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Economics and Morality - NYTimes.com

Mark Thoma directs me to Eric Schoeneberg, who argues that the right is winning economic debates because people believe, wrongly, that there's something inherently moral about free-market outcomes. My guess is that this is only part of the story; there's more than a bit of Ayn Randism on the right, but there's also the appeal of simplicity: goldbuggism is intellectually easy, Keynesianism is intellectually hard, as evidenced by the inability of many trained economists to get it.

Still, Schoeneberg is right about the tendency to ascribe moral value to market values, and the need for a counter-narrative. I'm going to think about that

Of all the ways of organizing banking, the worst is the one we have today — Mervyn King, 25 October 2010
by Migeru (migeru at eurotrib dot com) on Wed Jan 12th, 2011 at 10:31:48 AM EST
[ Parent ]
In this I disagree with Krugman.. for me gold-nonsense was intellectually hard... on the other hand the Keynessian feedback loop where activity is reduced by the reduction in cosnumption which reduces activity...leading to a large multiplier in the aggregate demand was dead easy to understand.

Actually, when I started reading macro, anything which was not Keynessianism was extremelly difficult for me to get... on the other hand...Keynnes was dead easy.

Then, I agree that understanding what money is nor easy at all , and the interaction of money, goods and inflation is much more complex that what even Krugman suggests. Liquidity trap is a good model , but the fact that there is no inflation in printing money seems general under certain general conditions.

For example, imagine that you print money purely to demand something which is made in two or three factories which are working at 50%  because there is not enough demand ..because people are making a shift in their customs. I will bet that this will not create inflation at all in any sector if the unemployment is not too low. Actually, even if unemployment is low or high, it would depend on the "unemployment-employment" on the market of people with the skills necessary to run the factory.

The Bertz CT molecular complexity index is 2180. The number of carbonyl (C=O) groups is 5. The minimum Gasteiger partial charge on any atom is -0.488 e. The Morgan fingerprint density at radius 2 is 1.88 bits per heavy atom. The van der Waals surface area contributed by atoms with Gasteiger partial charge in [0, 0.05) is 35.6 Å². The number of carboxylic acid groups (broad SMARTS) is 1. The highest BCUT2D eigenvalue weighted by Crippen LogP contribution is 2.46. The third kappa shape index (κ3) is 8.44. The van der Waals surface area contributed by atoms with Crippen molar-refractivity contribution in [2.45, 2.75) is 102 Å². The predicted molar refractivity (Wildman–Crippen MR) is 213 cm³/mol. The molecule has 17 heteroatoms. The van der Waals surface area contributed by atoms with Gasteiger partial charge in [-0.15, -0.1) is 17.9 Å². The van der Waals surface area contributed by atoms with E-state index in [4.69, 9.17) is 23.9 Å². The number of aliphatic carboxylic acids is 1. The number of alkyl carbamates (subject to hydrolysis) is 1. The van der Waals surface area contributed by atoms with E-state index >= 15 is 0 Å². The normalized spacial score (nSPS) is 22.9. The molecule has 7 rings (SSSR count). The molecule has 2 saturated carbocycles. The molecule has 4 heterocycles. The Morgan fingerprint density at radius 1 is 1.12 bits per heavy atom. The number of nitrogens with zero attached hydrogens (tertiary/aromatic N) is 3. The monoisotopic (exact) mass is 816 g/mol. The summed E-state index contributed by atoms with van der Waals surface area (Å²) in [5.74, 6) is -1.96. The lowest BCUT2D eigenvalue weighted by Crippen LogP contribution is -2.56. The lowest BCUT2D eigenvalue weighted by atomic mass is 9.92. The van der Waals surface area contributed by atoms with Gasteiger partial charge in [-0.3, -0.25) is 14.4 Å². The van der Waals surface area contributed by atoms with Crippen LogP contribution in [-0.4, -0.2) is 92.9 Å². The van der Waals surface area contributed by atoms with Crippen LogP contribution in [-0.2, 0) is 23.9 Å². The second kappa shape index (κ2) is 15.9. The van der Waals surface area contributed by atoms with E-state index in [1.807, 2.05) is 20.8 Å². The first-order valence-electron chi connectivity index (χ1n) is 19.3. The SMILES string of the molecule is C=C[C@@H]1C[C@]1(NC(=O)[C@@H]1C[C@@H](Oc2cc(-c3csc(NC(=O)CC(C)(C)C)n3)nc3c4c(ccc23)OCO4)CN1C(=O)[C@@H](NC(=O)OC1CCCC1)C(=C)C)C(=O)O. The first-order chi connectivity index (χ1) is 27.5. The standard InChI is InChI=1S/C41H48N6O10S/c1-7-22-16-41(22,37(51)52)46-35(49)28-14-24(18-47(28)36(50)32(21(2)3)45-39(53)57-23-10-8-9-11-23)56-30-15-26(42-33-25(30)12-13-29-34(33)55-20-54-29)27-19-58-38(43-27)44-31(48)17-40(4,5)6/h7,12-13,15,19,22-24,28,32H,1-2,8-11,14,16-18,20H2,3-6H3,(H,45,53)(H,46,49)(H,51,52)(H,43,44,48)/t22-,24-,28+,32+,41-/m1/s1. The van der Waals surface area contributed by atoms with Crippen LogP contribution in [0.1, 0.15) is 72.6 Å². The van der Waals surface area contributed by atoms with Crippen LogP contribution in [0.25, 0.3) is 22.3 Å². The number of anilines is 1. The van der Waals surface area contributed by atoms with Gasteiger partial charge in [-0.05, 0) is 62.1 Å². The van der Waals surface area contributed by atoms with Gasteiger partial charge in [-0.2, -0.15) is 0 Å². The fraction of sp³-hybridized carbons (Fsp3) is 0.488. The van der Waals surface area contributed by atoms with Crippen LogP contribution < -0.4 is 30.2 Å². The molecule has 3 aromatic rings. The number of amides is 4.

For example, I am not sure if printing money and transfering this money in the form of food stamps can create inflation. the food market right now has a huge amount of products which are not consumed, disregarded and a lot of possible iddle production. I would bet that food stamps would only put those idle resources at use with possible a reduction in the price of food. just think of a market where there is a barrier to increasing the production but once you cross that barrier, then the costs actually goes down faster than before.

I know I know.. this sound like physics, but I think this is how a lot of European microeconomy works.

A pleasure

I therefore claim to show, not how men think in myths, but how myths operate in men's minds without their being aware of the fact. Levi-Strauss, Claude

by kcurie on Wed Jan 12th, 2011 at 11:32:04 AM EST
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There are different kinds of thinkers... people like you and I gravitate to seeing systems... and for us, Keynes ideas make instinctive sense.

Other people think in a different way and for them Keynes is hard, where the notion that keeping money "fixed" as gold appeals to them.

by Metatone (metatone [a|t] gmail (dot) com) on Tue Jan 18th, 2011 at 06:27:20 AM EST
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If you're 18 and think in systems you're not going to study economics, you're going to study physics or engineering.

Keynes was a mathematician by training.

Keynesianism is intellectually hard, as evidenced by the inability of many trained economists to get it - Paul Krugman

by Migeru (migeru at eurotrib dot com) on Tue Jan 18th, 2011 at 06:49:43 AM EST
[ Parent ]


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